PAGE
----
Use of material created by the U.S. government. United States government works created by federal government employees or commissioned as works made for hire are in the public domain. The same does not necessarily hold true for state and local government works which may be protected by copyright.
Q: How are trademarks relevant in the clearance process?
A: A trademark or a service mark is a word, a phrase, a logo, or a graphic symbol used for identification. Trademarks identify products and service marks identify services. Trademarks are relevant to titles, references and brand-named products used in your media production.
It is advisable to obtain written consent from owners of trademarks and service marks depicted in your production. However, there is a less conservative approach that clears trademarks only if they are prominently featured or used in a negative manner. The good news is many companies want their names to appear in the media and will sometimes even pay or provide free products for the privilege of a product placement in a movie or other media production.
Q: Are there other rights that should be cleared?
A: Yes, your work should be reviewed for potential right of privacy, right of publicity and defamation claims. These rights are based on state law so their application varies from state to state.
The Right of Privacy protects individuals from the disclosure of embarrassing private facts; false light (e.g., photographs/information used to create a misleading impression of someone); and intrusion (e.g., use of hidden cameras).
The Right of Publicity allows each individual to control and profit from the commercial value of his or her own identity (e.g., name, likeness, voice).
Defamation protects people from damage to their reputation. There may be a risk of a defamation claim if your project contains any statements (or images) that might be considered embarrassing or offensive to a real person or organization.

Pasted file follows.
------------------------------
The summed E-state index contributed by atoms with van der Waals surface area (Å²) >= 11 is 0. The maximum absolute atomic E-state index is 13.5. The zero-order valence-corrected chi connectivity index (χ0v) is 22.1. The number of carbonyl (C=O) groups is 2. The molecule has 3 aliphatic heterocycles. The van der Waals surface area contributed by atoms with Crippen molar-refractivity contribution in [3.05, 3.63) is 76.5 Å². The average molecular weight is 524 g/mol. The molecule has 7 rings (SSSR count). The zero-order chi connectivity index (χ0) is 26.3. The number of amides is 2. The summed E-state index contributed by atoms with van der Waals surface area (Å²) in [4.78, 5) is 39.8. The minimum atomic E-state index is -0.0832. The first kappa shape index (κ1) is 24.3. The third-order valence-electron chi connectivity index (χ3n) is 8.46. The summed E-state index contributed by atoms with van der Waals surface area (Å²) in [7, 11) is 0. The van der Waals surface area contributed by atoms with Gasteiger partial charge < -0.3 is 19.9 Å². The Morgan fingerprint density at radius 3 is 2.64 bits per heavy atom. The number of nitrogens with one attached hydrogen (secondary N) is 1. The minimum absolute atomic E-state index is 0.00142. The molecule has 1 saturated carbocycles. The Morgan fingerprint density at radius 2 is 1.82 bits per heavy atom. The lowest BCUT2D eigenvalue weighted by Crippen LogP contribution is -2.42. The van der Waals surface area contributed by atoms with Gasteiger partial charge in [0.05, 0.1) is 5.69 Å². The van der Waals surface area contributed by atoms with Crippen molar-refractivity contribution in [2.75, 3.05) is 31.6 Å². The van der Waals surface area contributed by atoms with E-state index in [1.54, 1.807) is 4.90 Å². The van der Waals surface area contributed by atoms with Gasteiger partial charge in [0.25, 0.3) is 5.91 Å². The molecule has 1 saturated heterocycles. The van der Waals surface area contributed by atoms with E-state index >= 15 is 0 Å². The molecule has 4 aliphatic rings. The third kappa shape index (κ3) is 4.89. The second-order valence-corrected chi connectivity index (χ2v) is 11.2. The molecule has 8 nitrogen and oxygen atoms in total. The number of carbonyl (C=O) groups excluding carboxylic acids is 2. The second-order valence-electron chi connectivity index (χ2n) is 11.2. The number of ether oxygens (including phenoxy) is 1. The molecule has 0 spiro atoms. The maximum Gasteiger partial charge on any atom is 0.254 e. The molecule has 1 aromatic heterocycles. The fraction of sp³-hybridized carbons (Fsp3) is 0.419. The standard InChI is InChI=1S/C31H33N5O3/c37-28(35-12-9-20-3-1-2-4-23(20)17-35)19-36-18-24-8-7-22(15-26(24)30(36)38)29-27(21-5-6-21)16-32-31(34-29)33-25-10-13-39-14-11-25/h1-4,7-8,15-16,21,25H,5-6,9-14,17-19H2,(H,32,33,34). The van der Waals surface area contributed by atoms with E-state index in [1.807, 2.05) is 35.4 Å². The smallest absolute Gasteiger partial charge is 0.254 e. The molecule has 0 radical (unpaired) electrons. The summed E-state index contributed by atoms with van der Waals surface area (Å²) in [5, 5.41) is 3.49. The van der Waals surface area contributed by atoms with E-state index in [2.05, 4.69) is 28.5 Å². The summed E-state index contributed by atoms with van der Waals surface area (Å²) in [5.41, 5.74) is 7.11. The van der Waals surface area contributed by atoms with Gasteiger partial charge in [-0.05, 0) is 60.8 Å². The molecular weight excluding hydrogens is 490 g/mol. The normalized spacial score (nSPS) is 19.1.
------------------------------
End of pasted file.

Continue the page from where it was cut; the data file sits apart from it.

A properly drafted and executed release can protect the media producer from claims of privacy, publicity and defamation.
Q: How do I get copyright permission and permission for other rights?
A: Clearing rights can be time-consuming and paper intensive. You must first identify the rights owners. Some materials require permission from multiple parties. For example, if you want to use a photograph of a contemporary sculpture in your book, you would need permission from the copyright owner of the sculpture as well as the photographer who took the photograph of the sculpture.
Large companies often have their own forms you can complete to request permission. If you draft your own request, it should include
- A description of your project (e.g., title, publisher, number of copies to be made, etc.);
- Identification of the material you want to use;
- A description of how you want to use the material and
- The scope of rights you need (formats, territories, languages).
ABOUT THE WRITER:
Joy R. Butler is an attorney with a practice focusing on business, intellectual property and entertainment law.
No portion of this article may be copied, retransmitted, reposted, duplicated or otherwise used without the express written permission of the author.